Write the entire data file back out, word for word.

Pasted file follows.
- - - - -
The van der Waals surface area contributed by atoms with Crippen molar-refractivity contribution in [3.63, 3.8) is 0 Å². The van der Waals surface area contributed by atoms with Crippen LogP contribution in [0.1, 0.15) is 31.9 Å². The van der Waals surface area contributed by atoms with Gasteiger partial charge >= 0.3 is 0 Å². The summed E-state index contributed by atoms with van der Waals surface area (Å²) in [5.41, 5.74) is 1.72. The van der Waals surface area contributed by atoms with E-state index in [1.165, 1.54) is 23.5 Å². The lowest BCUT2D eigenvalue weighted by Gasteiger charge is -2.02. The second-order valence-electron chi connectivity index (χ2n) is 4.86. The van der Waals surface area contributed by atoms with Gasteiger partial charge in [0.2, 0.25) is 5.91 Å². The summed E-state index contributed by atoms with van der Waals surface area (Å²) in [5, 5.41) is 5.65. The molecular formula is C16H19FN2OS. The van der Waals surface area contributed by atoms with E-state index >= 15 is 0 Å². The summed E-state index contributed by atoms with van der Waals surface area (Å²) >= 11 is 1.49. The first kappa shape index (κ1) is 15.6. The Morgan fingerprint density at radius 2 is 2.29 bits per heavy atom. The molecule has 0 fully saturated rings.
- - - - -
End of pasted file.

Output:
The van der Waals surface area contributed by atoms with Crippen molar-refractivity contribution in [3.63, 3.8) is 0 Å². The van der Waals surface area contributed by atoms with Crippen LogP contribution in [0.1, 0.15) is 31.9 Å². The van der Waals surface area contributed by atoms with Gasteiger partial charge >= 0.3 is 0 Å². The summed E-state index contributed by atoms with van der Waals surface area (Å²) in [5.41, 5.74) is 1.72. The van der Waals surface area contributed by atoms with E-state index in [1.165, 1.54) is 23.5 Å². The lowest BCUT2D eigenvalue weighted by Gasteiger charge is -2.02. The second-order valence-electron chi connectivity index (χ2n) is 4.86. The van der Waals surface area contributed by atoms with Gasteiger partial charge in [0.2, 0.25) is 5.91 Å². The summed E-state index contributed by atoms with van der Waals surface area (Å²) in [5, 5.41) is 5.65. The molecular formula is C16H19FN2OS. The van der Waals surface area contributed by atoms with E-state index >= 15 is 0 Å². The summed E-state index contributed by atoms with van der Waals surface area (Å²) >= 11 is 1.49. The first kappa shape index (κ1) is 15.6. The Morgan fingerprint density at radius 2 is 2.29 bits per heavy atom. The molecule has 0 fully saturated rings.